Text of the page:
Are you embarrassed?

August 23, 2004 | 23 comments
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Many of you have heard about the latest sex scandal associated with BYU’s football program. For those who haven’t, four members of the football team are being investigated in connection with the following events:

The 17 year old told detectives she met the men at the mall on Sunday August 8th, and willingly went to their off campus apartment. Inside she claims she was accepted their offer to drink vodka, a pornographic DVD was playing on a TV, and that she later passed out and awoke to find herself undressed. She says she was raped by three or four men over a period of 20 to 30 minutes.

If the story is true, I feel very sad for the young woman. Unfortunately, many such events go unreported and unpunished because of ambiguities of proof and ambivalence about blame. And, of course, even those cases that are reported do not attract the same amount of media attention as this case, though the Kobe Bryant case reminds us that media attention can be a very bad thing for the vicitms.

As you might imagine, this story — on the heels of a similar event in the spring semester that led to the loss of several prominent players — has caused great consternation among BYU football fans. Perhaps not surprisingly, it has also attracted attention from people who question the role of big-time athletics at a Church-owned institution. (Note the implied assumption of a connection between big-time athletics and immorality that some accept as obvious and others might find objectionable.) While it is important to remember that the investigation is ongoing and no charges have been levelled against current team members — either by the police or by BYU — it is understandable that people would be engaged in debate over the issue.

This morning, however, I found an opinion that surprised me, at least a little bit. The Salt Lake Tribune ran a story yesterday based on an interview with Rondo Fehlberg, former BYU athletic director:

“I’m not even there anymore and it’s embarrassing to me personally,” Fehlberg said. “I feel a very real sense of responsibility.” Working in the private sector since 1999, after heading BYU’s athletic department for five years, Fehlberg believes the feeling extends to every LDS member, even those without a BYU affiliation. “You can’t separate BYU from the church,” Fehlberg said. (emphasis added)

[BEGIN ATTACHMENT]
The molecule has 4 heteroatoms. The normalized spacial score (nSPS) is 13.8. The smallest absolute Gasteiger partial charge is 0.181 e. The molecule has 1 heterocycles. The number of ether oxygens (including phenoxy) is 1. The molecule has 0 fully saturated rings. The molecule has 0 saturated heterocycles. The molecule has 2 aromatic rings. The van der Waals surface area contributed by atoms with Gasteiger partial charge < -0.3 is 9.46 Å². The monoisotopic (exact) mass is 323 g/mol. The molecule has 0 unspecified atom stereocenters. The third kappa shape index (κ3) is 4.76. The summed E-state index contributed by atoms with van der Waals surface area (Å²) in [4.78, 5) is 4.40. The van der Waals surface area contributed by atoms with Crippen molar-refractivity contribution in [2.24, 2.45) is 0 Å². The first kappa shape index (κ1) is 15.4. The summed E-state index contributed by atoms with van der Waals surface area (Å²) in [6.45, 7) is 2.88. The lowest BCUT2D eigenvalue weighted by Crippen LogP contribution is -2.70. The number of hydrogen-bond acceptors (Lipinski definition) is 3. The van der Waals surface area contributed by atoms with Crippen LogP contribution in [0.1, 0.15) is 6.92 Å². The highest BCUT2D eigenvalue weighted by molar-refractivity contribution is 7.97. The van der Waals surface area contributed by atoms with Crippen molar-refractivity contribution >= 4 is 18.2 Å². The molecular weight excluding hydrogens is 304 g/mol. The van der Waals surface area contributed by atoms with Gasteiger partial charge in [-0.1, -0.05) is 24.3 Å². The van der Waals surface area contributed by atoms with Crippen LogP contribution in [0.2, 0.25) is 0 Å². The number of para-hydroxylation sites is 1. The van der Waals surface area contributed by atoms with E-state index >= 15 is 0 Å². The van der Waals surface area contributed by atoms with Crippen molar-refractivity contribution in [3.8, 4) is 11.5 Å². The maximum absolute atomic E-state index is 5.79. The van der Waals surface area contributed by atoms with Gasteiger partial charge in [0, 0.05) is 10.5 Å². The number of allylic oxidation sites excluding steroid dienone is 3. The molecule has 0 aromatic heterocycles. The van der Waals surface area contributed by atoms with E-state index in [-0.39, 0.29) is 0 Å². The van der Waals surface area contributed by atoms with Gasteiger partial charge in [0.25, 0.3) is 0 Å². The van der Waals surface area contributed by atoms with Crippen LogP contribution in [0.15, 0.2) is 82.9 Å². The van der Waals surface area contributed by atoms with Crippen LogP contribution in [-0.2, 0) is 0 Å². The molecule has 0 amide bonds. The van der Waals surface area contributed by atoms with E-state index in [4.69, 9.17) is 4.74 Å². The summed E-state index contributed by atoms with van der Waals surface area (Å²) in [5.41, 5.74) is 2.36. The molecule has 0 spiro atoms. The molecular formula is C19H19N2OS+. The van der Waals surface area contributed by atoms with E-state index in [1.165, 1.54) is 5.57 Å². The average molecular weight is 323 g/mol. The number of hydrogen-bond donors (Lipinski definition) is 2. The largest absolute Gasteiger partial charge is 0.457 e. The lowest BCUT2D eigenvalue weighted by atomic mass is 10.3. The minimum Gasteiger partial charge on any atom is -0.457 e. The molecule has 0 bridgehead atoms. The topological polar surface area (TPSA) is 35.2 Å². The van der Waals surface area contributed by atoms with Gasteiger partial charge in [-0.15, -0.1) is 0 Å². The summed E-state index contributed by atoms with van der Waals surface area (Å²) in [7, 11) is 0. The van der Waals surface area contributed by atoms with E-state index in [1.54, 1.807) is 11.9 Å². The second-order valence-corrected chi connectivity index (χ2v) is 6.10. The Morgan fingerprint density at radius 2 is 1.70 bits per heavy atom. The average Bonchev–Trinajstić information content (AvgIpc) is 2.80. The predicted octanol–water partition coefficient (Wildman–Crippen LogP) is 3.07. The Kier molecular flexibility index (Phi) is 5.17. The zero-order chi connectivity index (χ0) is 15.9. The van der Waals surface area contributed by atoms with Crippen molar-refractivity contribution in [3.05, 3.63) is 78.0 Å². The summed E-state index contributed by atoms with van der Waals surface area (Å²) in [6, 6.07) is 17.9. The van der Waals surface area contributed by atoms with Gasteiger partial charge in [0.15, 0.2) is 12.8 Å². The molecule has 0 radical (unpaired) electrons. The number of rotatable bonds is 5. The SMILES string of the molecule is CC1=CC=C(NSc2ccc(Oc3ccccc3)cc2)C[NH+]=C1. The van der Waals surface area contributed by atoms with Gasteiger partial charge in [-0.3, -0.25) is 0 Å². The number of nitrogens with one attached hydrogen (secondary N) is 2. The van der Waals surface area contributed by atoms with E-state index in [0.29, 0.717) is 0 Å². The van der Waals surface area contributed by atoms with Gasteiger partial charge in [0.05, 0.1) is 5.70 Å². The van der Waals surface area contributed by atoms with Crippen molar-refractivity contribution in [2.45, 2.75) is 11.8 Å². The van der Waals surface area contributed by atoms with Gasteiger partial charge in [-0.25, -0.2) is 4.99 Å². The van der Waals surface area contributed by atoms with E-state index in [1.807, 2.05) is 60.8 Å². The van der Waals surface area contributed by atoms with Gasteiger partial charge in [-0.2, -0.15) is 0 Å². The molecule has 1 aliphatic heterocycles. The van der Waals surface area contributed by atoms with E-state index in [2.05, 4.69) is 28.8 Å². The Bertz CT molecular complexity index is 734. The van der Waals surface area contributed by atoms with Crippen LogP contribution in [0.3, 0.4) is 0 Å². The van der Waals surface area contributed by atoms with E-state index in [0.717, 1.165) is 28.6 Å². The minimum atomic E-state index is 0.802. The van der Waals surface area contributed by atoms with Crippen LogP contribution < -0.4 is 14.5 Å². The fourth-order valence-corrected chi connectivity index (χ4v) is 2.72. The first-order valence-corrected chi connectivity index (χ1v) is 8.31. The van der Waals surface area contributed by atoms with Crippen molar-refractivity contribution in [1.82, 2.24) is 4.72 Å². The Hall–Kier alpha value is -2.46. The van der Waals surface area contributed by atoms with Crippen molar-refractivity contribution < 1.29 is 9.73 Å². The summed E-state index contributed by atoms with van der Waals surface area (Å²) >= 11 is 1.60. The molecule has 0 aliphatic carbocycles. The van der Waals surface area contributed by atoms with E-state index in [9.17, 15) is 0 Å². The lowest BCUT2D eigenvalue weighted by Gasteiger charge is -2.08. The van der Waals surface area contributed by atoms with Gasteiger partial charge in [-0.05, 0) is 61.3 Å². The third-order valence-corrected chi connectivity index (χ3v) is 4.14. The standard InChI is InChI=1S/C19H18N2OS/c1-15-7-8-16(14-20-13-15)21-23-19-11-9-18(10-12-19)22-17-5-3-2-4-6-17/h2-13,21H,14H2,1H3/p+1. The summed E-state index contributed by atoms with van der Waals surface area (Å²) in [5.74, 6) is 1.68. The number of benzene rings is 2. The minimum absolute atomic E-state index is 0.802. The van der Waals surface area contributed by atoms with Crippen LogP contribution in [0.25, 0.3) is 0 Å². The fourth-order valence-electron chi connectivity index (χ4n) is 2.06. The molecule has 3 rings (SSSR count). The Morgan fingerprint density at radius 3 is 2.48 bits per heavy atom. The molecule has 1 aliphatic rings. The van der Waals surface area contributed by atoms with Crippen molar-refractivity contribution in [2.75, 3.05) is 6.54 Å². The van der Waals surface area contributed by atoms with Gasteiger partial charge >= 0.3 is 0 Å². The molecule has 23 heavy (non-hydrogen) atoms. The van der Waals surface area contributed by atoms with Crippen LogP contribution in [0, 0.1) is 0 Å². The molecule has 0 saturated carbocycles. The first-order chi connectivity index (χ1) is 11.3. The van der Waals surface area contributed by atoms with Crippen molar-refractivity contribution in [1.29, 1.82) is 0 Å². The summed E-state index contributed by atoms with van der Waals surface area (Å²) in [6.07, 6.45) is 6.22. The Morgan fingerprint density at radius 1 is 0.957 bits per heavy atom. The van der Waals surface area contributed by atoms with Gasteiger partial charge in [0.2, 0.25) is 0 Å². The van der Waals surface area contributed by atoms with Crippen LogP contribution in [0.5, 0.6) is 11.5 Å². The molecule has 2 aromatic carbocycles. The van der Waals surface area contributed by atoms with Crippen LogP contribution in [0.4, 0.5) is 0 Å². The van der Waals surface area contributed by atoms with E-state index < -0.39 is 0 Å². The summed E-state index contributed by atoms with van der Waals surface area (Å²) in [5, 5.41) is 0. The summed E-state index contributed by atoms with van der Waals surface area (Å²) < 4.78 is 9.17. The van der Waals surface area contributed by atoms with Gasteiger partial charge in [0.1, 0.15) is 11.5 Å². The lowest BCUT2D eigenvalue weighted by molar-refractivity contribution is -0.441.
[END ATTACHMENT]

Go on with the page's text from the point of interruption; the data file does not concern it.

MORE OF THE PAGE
Despite my earlier tic post about the connection between BYU athletics and the Church, Fehlberg’s comments seem silly to me. I am a BYU alum, and I do not feel personal shame because a few football players allegedly engaged in reprehensible behavior. I also do not take credit for Ken Jennings. But maybe I am the exception. Are you embarrassed by this story?

(Note that it is still far from clear whether BYU football players were involved or if involved, to what extent. At the moment, the public details are rather scant, so people are filling in the gaps with rumors. For example, Dick Harmon, the Deseret News reporter on all things related to BYU sports has reported: “According to multiple sources, players involved in the investigation told teammates that it was not they who got the girl drunk and that she never had her clothes off and just passed out. They say they tried to wake her up, insisting she had to leave. An Aug. 10 search warrant signed by 4th District Judge Lynn Davis requested detectives look for a vodka bottle. The warrant receipt returned did not indicate a vodka bottle had been found. The receipt did list a box of condoms and pornographic item recovered as evidence, items the complainant alleged would be found at the apartment…. One story that surfaced Friday is that one of the suspects agreed to a polygraph test and passed it; that two or three other BYU football players refused to take the polygraph because they didn’t trust the process.”)

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23 Responses to Are you embarrassed?

  1. Bryce I on August 23, 2004 at 2:24 pm

    Isolated criminal and/or immoral actions of individuals, while unfortunate, do not and should not reflect upon the institution as a whole, unless the action is taken on behalf of the institution.

    Patterns of behavior that are tolerated or even encouraged by the institution, however, do reflect on the institution, and by extension, to those associated with that institution (at least the way I see it). So a series of incidents raises a red flag — are the incidents unrelated, or are they symptomatic of a institutional problem? Do athletes get a wink and a nod too often, leading to greater than expected incidence of serious rule/law breaking? Are admission standards for athletes out of line with the university in general? Does the coaching staff emphasize on-field performance over decent, upstanding behavior? Let’s wait and see.

    Also, as a former BYU college bowl player, I’m perfectly willing to take credit for Ken Jennings, just so long as he’s willing to extend credit to me. How does 3.99% APR sound? :)

  2. Grasshopper on August 23, 2004 at 4:22 pm

    ‘You can’t separate BYU from the church,’ Fehlberg said.”

    At least not if you used to be the athletic director at BYU. Others of us don’t find it so hard…

  3. BTD Greg on August 23, 2004 at 4:37 pm

    I have no problem separating my church membership from my (lack of) support for BYU. This story strikes me as tragic, but gives me no personal embarassment whatsoever.

  4. BYUgrad on August 23, 2004 at 5:13 pm